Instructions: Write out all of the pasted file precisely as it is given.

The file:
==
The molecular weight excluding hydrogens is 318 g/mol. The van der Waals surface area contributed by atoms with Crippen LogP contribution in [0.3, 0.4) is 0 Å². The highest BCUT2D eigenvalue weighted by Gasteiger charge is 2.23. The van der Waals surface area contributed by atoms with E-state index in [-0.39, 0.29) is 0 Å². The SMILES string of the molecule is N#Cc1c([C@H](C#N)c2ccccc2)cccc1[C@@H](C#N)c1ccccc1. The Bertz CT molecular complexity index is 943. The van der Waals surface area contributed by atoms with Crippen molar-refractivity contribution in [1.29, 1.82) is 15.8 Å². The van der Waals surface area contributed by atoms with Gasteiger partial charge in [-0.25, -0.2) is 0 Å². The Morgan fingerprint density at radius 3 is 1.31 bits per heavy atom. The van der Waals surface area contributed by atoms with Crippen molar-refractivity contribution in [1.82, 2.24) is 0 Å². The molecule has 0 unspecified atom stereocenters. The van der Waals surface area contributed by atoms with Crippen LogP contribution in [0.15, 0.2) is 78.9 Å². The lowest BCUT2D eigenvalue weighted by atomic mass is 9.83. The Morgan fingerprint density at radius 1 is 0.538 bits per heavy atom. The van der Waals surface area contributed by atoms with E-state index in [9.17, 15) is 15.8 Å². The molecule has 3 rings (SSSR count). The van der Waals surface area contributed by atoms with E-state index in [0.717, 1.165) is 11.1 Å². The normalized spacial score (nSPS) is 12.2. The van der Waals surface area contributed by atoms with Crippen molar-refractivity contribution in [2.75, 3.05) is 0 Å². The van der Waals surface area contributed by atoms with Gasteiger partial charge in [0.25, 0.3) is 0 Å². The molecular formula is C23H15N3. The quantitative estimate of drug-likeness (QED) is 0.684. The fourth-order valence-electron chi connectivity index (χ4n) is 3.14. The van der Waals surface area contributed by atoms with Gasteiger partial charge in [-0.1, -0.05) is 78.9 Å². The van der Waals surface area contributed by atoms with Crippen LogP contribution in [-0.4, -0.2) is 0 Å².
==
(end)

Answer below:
The molecular weight excluding hydrogens is 318 g/mol. The van der Waals surface area contributed by atoms with Crippen LogP contribution in [0.3, 0.4) is 0 Å². The highest BCUT2D eigenvalue weighted by Gasteiger charge is 2.23. The van der Waals surface area contributed by atoms with E-state index in [-0.39, 0.29) is 0 Å². The SMILES string of the molecule is N#Cc1c([C@H](C#N)c2ccccc2)cccc1[C@@H](C#N)c1ccccc1. The Bertz CT molecular complexity index is 943. The van der Waals surface area contributed by atoms with Crippen molar-refractivity contribution in [1.29, 1.82) is 15.8 Å². The van der Waals surface area contributed by atoms with Gasteiger partial charge in [-0.25, -0.2) is 0 Å². The Morgan fingerprint density at radius 3 is 1.31 bits per heavy atom. The van der Waals surface area contributed by atoms with Crippen molar-refractivity contribution in [1.82, 2.24) is 0 Å². The molecule has 0 unspecified atom stereocenters. The van der Waals surface area contributed by atoms with Crippen LogP contribution in [0.15, 0.2) is 78.9 Å². The lowest BCUT2D eigenvalue weighted by atomic mass is 9.83. The Morgan fingerprint density at radius 1 is 0.538 bits per heavy atom. The van der Waals surface area contributed by atoms with E-state index in [9.17, 15) is 15.8 Å². The molecule has 3 rings (SSSR count). The van der Waals surface area contributed by atoms with E-state index in [0.717, 1.165) is 11.1 Å². The normalized spacial score (nSPS) is 12.2. The van der Waals surface area contributed by atoms with Crippen molar-refractivity contribution in [2.75, 3.05) is 0 Å². The van der Waals surface area contributed by atoms with Gasteiger partial charge in [0.25, 0.3) is 0 Å². The molecular formula is C23H15N3. The quantitative estimate of drug-likeness (QED) is 0.684. The fourth-order valence-electron chi connectivity index (χ4n) is 3.14. The van der Waals surface area contributed by atoms with Gasteiger partial charge in [-0.1, -0.05) is 78.9 Å². The van der Waals surface area contributed by atoms with Crippen LogP contribution in [-0.4, -0.2) is 0 Å².